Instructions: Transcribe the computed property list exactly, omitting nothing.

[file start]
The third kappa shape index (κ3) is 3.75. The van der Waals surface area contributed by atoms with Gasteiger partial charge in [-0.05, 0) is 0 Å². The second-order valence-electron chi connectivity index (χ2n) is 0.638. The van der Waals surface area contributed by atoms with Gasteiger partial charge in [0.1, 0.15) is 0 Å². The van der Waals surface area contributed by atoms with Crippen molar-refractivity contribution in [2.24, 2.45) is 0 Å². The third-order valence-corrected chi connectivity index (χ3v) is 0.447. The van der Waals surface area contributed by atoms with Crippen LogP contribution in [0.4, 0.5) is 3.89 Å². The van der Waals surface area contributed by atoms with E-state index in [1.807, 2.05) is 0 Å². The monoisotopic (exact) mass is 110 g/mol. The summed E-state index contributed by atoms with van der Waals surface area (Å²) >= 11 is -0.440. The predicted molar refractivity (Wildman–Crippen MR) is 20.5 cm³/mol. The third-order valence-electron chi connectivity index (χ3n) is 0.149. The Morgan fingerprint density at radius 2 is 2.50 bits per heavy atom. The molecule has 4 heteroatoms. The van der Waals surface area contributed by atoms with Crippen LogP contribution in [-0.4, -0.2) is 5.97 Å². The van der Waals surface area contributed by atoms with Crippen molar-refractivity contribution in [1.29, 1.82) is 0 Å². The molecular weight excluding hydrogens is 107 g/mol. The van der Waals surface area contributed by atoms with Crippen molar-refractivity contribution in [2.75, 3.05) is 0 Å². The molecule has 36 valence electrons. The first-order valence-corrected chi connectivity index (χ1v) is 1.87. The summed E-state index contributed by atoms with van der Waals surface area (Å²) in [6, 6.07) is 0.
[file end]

The third kappa shape index (κ3) is 3.75. The van der Waals surface area contributed by atoms with Gasteiger partial charge in [-0.05, 0) is 0 Å². The second-order valence-electron chi connectivity index (χ2n) is 0.638. The van der Waals surface area contributed by atoms with Gasteiger partial charge in [0.1, 0.15) is 0 Å². The van der Waals surface area contributed by atoms with Crippen molar-refractivity contribution in [2.24, 2.45) is 0 Å². The third-order valence-corrected chi connectivity index (χ3v) is 0.447. The van der Waals surface area contributed by atoms with Crippen LogP contribution in [0.4, 0.5) is 3.89 Å². The van der Waals surface area contributed by atoms with E-state index in [1.807, 2.05) is 0 Å². The monoisotopic (exact) mass is 110 g/mol. The summed E-state index contributed by atoms with van der Waals surface area (Å²) >= 11 is -0.440. The predicted molar refractivity (Wildman–Crippen MR) is 20.5 cm³/mol. The third-order valence-electron chi connectivity index (χ3n) is 0.149. The Morgan fingerprint density at radius 2 is 2.50 bits per heavy atom. The molecule has 4 heteroatoms. The van der Waals surface area contributed by atoms with Crippen LogP contribution in [-0.4, -0.2) is 5.97 Å². The van der Waals surface area contributed by atoms with Crippen molar-refractivity contribution in [1.29, 1.82) is 0 Å². The molecular weight excluding hydrogens is 107 g/mol. The van der Waals surface area contributed by atoms with Crippen molar-refractivity contribution in [2.75, 3.05) is 0 Å². The molecule has 36 valence electrons. The first-order valence-corrected chi connectivity index (χ1v) is 1.87. The summed E-state index contributed by atoms with van der Waals surface area (Å²) in [6, 6.07) is 0.